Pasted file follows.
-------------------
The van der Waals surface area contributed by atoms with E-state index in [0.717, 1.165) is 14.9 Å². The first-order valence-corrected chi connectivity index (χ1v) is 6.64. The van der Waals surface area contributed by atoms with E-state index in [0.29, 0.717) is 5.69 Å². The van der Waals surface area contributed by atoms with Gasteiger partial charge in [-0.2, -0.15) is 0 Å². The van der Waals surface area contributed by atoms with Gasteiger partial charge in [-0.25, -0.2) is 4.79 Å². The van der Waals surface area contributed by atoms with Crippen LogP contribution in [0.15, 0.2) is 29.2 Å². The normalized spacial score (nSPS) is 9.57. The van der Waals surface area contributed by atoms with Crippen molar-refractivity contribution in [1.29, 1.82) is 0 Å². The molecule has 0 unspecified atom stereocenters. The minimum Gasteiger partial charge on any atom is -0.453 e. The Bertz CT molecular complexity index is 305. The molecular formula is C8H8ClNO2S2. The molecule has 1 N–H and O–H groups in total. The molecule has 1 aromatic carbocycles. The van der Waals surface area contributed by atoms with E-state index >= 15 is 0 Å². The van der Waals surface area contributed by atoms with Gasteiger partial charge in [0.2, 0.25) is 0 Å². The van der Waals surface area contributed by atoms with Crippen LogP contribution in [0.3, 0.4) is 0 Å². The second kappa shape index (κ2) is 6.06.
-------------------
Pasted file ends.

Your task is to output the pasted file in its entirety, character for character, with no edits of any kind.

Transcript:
The van der Waals surface area contributed by atoms with E-state index in [0.717, 1.165) is 14.9 Å². The first-order valence-corrected chi connectivity index (χ1v) is 6.64. The van der Waals surface area contributed by atoms with E-state index in [0.29, 0.717) is 5.69 Å². The van der Waals surface area contributed by atoms with Gasteiger partial charge in [-0.2, -0.15) is 0 Å². The van der Waals surface area contributed by atoms with Gasteiger partial charge in [-0.25, -0.2) is 4.79 Å². The van der Waals surface area contributed by atoms with Crippen LogP contribution in [0.15, 0.2) is 29.2 Å². The normalized spacial score (nSPS) is 9.57. The van der Waals surface area contributed by atoms with Crippen molar-refractivity contribution in [1.29, 1.82) is 0 Å². The molecule has 0 unspecified atom stereocenters. The minimum Gasteiger partial charge on any atom is -0.453 e. The Bertz CT molecular complexity index is 305. The molecular formula is C8H8ClNO2S2. The molecule has 1 N–H and O–H groups in total. The molecule has 1 aromatic carbocycles. The van der Waals surface area contributed by atoms with E-state index >= 15 is 0 Å². The van der Waals surface area contributed by atoms with Gasteiger partial charge in [0.2, 0.25) is 0 Å². The van der Waals surface area contributed by atoms with Crippen LogP contribution in [0.3, 0.4) is 0 Å². The second kappa shape index (κ2) is 6.06.